The Bayesian network has been learned in advance by use of a previously-prepared learning sample. That is, before there is performed processing for recognizing a target object by use of actually-captured image data, each of the random variables is assumed to take a discrete finite value (any one of 0, 1, 2, 3, or 0 or 1) as described through a learning process. Also, the Dirichlet distribution, which is a conjugate distribution of a multinominal distribution serving as an a priori probability distribution relating to a node not having a parent node.

For instance, motion image data, which is a learning sample, is input to the control section 11. The primary candidate area is determined by the reference object detection section 21 and the primary detection section 22. An identifier associated with the primary candidate area, which actually includes a target object, among the primary candidate areas has been previously input to the control section 11 as the value of a correct answer.

The second detection section 23 calculates a conditional state-transition probability of each node by the following expression.

P ( X i k Pa ( X i ) j ) = α ijk + N ijk k α ijk + N ijk ( 3 )
Here,
Xi k  (4)
denotes that the state of a random variable Xi of the node is “k”.
Pa(Xi)j  (5)
represent as “j” a combination of states of the group of parent nodes of Xi. Reference symbol “αijk” designates a hyper parameter of the Dirichlet distribution. Reference symbol Nijk denotes the number of occurrences of a combination of states designated by (i, j, k). The hyper parameter αijk is set by the following equation so as to have a uniform priori distribution.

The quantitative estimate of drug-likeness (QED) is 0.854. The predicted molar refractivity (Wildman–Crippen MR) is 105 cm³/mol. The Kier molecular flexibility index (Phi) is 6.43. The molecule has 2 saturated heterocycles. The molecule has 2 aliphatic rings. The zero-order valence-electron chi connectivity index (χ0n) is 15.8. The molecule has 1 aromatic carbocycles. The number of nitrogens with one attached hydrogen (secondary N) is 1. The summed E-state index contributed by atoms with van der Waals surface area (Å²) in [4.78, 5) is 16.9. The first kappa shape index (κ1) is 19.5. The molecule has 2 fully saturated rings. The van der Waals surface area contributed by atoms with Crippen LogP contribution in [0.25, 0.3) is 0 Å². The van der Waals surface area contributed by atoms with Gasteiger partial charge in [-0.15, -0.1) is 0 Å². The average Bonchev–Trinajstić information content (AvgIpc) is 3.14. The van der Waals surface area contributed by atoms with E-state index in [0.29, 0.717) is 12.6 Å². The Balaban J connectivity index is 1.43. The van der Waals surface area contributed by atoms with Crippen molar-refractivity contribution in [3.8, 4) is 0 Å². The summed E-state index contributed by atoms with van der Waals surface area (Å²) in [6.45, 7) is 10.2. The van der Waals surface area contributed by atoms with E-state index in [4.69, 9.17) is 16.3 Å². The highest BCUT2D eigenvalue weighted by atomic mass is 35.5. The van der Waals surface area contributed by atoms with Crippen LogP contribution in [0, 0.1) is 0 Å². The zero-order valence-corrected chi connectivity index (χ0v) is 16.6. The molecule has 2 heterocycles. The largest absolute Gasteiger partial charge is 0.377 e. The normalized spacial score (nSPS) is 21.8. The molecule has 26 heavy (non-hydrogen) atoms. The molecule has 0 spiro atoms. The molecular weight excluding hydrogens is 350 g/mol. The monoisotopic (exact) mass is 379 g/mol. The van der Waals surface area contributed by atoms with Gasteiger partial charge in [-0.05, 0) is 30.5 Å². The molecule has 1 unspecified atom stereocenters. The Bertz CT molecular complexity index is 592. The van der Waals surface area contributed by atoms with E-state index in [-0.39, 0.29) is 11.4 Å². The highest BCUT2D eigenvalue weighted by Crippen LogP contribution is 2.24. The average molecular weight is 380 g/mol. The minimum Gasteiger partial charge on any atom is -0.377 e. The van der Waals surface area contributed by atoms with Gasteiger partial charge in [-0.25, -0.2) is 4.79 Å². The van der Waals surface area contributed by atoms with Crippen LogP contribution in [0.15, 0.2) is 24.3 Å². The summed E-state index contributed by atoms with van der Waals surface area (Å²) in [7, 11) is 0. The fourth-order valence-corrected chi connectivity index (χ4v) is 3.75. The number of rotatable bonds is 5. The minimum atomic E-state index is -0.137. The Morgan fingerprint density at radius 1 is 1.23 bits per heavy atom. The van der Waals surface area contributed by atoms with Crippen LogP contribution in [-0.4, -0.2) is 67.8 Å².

α ijk = 1 state ( i ) ( 6 )
where state (i) represents number of states, which Xi can take. If there are deficient data, Nijk may be replaced with an expected value E[Nijk] and a conditional probability may be obtained by utilizing a so-called EM algorithm (“Maximum Likelihood from Incomplete Data via the EM algorithm,” (A. Demster, et. al., Journal of the Royal Statistical Society, B39, pp. 1-38, 1977)).

By means of these procedures, the second detection section 23 learns what feature a primary candidate region, which includes a hand, has and what feature a primary candidate region, which does not include a hand, has.

If all the conditional probabilities required for inference can be determined through learning processing, a determination can be stochastically made as to whether or not each of the primary candidate areas includes the hands, which are objects of detection, by means of probability inference processing applied to the Bayesian network. A junction tree algorithm or a stochastic sampling technique using pseudo random numbers, which is one kind of clustering technique and has been known in “Bayesian Networks and Decision Graphs” (F. V. Jensen) is used for probability inference processing.

When probability inference processing is executed, the parent node is taken as a set of pieces of evidence, and conditional probability (posterior probability) is calculated with evidence being given. Posterior probability is calculated in relation to the nodes 1, 2 that are candidate determination nodes, and a state where the maximum posterior probability is taken is selected in each of these nodes 1, 2. In the nodes 1, 2, there can be adopted an identifier of the primary candidate area, a value representing that the hands are not in the image data of object, or a value representing that the hands are not present in the primary candidate area. The node 2 takes the node 1 as a parent node, and conditional probability is set such that the primary candidate area does not overlap the node 1. In other respects, there is selected a state where the maximum posterior probability is taken in the same manner as taken by the node 1. Thereby, the identifier of the primary candidate area where the hands are included with high probability is found in the nodes 1, 2.